The Rules to Designing for a Client

The Rules to Designing for a Client

by Jamie Czajkowski, June 16, 2016

Architects and Customer in an Office.

It’s no secret that every agency works with, or will eventually work with, an array of clients. This list of tips is a great guideline to use for any of your clients.

  1. Create Goals from the Get-Go. From the very start sit down with the client and have an overview the client’s expectations. Connecting with clients, and understanding their personal goals will keep you from wasting time in the future creating designs that do not follow the client’s brand.
  2. Be Specific. Prepare specific questions for your meeting with your client in order to receive specific answers. The more details the better.
  3. READ the BRIEF. Always refer back to your brief while designing. Print it out, highlight key parts, and hang it where you will be working. This is a helpful way to make sure you’re fulfilling your client’s requests.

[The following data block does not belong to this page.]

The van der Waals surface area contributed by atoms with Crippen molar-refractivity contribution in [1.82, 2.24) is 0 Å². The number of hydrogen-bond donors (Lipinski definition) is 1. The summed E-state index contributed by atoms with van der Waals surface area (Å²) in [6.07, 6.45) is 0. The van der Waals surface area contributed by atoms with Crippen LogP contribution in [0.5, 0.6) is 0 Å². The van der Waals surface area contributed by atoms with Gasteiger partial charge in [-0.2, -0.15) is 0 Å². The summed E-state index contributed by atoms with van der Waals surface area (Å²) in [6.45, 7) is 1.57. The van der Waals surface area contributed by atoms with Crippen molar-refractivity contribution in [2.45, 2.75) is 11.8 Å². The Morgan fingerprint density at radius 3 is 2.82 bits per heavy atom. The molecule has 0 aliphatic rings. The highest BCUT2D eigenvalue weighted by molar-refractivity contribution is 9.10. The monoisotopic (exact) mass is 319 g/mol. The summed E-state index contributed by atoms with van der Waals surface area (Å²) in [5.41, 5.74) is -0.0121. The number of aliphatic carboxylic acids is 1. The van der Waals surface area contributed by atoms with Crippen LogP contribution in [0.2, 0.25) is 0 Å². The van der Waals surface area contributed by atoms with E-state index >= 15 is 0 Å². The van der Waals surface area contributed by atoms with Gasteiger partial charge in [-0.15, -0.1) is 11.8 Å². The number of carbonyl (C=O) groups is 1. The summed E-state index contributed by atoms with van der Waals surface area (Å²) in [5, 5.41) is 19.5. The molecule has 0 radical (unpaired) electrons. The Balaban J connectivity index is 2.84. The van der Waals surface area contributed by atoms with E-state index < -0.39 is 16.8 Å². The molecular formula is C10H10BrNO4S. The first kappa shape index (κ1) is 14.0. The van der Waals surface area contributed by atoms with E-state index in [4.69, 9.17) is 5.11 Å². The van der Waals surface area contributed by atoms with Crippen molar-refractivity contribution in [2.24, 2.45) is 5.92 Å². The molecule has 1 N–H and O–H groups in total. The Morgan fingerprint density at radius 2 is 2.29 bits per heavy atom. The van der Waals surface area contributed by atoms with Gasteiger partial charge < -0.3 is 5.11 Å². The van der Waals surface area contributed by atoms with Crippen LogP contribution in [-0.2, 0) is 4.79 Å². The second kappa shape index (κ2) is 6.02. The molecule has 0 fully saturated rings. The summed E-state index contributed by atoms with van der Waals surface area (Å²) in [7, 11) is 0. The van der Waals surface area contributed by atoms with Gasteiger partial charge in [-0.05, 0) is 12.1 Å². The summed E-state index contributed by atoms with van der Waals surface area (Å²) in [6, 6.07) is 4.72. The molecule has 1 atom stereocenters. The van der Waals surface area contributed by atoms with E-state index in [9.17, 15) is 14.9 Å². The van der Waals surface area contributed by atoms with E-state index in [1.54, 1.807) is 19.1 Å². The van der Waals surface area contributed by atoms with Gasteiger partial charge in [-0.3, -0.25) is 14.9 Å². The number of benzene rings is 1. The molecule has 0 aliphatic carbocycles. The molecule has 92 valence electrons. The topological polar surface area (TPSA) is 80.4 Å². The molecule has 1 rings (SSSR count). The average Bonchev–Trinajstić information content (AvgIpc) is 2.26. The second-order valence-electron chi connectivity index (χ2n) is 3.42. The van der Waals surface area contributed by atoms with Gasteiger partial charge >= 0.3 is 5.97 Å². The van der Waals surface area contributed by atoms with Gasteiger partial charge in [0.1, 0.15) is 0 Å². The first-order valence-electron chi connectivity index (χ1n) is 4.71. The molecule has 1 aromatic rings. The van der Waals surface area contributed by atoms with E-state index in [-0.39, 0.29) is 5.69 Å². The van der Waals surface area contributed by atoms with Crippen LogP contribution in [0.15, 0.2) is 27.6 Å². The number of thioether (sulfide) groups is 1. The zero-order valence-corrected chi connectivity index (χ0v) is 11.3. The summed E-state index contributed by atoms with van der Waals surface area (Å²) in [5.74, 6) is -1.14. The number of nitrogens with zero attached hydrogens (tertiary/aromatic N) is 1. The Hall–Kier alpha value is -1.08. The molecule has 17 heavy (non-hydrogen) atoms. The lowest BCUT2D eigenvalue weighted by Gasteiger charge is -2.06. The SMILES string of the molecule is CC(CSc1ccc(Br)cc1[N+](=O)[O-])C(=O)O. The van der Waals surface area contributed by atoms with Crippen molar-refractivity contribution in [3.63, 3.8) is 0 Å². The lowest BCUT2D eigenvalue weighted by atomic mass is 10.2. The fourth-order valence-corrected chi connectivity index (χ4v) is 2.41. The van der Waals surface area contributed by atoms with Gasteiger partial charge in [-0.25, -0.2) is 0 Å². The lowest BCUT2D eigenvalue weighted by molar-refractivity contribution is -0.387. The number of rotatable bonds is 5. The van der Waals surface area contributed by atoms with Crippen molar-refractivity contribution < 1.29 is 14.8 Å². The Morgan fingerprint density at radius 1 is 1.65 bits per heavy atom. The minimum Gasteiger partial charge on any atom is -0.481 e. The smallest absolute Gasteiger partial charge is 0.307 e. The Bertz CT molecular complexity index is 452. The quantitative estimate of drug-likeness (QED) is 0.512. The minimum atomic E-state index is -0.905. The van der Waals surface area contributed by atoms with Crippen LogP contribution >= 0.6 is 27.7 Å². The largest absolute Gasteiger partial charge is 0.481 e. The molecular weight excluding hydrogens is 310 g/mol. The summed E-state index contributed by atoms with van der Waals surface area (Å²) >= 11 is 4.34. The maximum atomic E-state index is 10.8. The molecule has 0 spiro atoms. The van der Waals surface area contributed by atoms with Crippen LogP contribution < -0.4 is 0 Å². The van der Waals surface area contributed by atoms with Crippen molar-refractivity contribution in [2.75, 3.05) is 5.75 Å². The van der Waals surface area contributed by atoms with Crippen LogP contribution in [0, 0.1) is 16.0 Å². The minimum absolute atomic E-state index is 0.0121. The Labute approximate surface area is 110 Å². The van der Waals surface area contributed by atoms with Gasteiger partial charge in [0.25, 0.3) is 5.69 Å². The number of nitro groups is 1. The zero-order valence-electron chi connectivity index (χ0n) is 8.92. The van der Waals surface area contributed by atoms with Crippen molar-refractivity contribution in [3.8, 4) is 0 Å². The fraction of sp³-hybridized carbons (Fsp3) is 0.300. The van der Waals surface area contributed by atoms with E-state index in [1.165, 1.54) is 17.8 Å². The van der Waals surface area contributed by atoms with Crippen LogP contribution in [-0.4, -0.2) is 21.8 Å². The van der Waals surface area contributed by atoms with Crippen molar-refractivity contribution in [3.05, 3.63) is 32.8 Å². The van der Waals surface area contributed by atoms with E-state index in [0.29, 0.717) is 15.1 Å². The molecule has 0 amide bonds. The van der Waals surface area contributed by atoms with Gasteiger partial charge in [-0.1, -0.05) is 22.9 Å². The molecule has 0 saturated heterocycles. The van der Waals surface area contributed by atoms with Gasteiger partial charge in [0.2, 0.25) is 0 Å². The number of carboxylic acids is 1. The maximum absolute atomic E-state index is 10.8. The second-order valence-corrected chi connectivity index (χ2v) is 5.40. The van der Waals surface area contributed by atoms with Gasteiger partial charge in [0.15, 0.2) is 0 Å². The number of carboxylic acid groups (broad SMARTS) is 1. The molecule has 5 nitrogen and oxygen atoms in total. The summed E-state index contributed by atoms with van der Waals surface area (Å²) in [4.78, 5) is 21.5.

4. Sketch, Sketch, Sketch. Release your crazy ideas in your sketches. One of those crazy ideas could end up being the inspiration that creates the product.
  5. 40% Rule. As you are developing ideas and believe you have come to a standstill, you have only used 40% of your brain. Keep going you still have 60% to go!
  6. The Client is Always Right. They are paying you to receive a product that they desire. If they want a certain aspect that you may not agree with, go with their idea. They are right, you are wrong.
  7. Give it Some Time. If you have the time, then take a break from the design and sleep on it. When you wake up you will have a new fresh perspective.
  8. Don’t be “Butt Hurt”. Constructive criticism can improve your design. It is hard making revisions to a design you stayed up all night working on, but it can be the difference between a happy client and an angry client.
  9. STARTOVER. It is a scary word, but can be highly effective. If a design is just not cutting it, sometimes the best thing to do is go back to the drawing boards.
  10. Just STOP Already. You can knit pick the heck out of a design, tweaking it little by little, but at some point, you need to know when to stop.
  11. Media. The final test for a design is the media test. Make sure it fits all forms of media so that they can be fitted and thrown out into the social world.